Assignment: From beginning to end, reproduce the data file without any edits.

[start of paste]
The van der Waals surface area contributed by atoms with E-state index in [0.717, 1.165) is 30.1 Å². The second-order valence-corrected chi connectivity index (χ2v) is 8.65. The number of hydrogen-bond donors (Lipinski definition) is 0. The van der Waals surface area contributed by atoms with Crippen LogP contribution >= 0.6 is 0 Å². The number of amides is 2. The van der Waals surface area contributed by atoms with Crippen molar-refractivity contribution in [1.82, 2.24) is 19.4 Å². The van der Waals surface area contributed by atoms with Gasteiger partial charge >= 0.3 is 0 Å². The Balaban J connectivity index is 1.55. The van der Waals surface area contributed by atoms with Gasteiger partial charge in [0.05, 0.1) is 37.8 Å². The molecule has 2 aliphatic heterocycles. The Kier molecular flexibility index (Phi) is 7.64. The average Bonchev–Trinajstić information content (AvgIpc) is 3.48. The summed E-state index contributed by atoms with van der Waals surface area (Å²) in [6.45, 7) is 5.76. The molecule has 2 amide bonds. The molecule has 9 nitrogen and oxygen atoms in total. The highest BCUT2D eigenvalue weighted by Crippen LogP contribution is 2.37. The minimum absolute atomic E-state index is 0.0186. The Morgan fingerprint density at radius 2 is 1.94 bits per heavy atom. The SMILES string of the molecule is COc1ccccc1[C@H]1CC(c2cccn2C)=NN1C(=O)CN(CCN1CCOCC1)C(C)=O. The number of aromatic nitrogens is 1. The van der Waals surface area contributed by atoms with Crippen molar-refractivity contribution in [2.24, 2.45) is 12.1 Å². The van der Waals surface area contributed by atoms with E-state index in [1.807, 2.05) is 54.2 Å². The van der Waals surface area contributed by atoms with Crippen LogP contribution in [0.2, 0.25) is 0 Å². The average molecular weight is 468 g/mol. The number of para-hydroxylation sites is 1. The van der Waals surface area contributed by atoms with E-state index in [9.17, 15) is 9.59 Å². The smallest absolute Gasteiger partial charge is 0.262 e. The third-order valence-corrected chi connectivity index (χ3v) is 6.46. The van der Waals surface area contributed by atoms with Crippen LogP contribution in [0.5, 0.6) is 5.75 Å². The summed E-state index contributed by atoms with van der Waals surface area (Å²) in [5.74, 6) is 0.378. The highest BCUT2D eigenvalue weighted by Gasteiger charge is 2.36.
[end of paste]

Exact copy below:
The van der Waals surface area contributed by atoms with E-state index in [0.717, 1.165) is 30.1 Å². The second-order valence-corrected chi connectivity index (χ2v) is 8.65. The number of hydrogen-bond donors (Lipinski definition) is 0. The van der Waals surface area contributed by atoms with Crippen LogP contribution >= 0.6 is 0 Å². The number of amides is 2. The van der Waals surface area contributed by atoms with Crippen molar-refractivity contribution in [1.82, 2.24) is 19.4 Å². The van der Waals surface area contributed by atoms with Gasteiger partial charge >= 0.3 is 0 Å². The Balaban J connectivity index is 1.55. The van der Waals surface area contributed by atoms with Gasteiger partial charge in [0.05, 0.1) is 37.8 Å². The molecule has 2 aliphatic heterocycles. The Kier molecular flexibility index (Phi) is 7.64. The average Bonchev–Trinajstić information content (AvgIpc) is 3.48. The summed E-state index contributed by atoms with van der Waals surface area (Å²) in [6.45, 7) is 5.76. The molecule has 2 amide bonds. The molecule has 9 nitrogen and oxygen atoms in total. The highest BCUT2D eigenvalue weighted by Crippen LogP contribution is 2.37. The minimum absolute atomic E-state index is 0.0186. The Morgan fingerprint density at radius 2 is 1.94 bits per heavy atom. The SMILES string of the molecule is COc1ccccc1[C@H]1CC(c2cccn2C)=NN1C(=O)CN(CCN1CCOCC1)C(C)=O. The number of aromatic nitrogens is 1. The van der Waals surface area contributed by atoms with Crippen molar-refractivity contribution in [2.24, 2.45) is 12.1 Å². The van der Waals surface area contributed by atoms with E-state index in [1.807, 2.05) is 54.2 Å². The van der Waals surface area contributed by atoms with Crippen LogP contribution in [0.2, 0.25) is 0 Å². The average molecular weight is 468 g/mol. The number of para-hydroxylation sites is 1. The van der Waals surface area contributed by atoms with E-state index in [9.17, 15) is 9.59 Å². The smallest absolute Gasteiger partial charge is 0.262 e. The third-order valence-corrected chi connectivity index (χ3v) is 6.46. The van der Waals surface area contributed by atoms with Crippen LogP contribution in [0.5, 0.6) is 5.75 Å². The summed E-state index contributed by atoms with van der Waals surface area (Å²) in [5.74, 6) is 0.378. The highest BCUT2D eigenvalue weighted by Gasteiger charge is 2.36.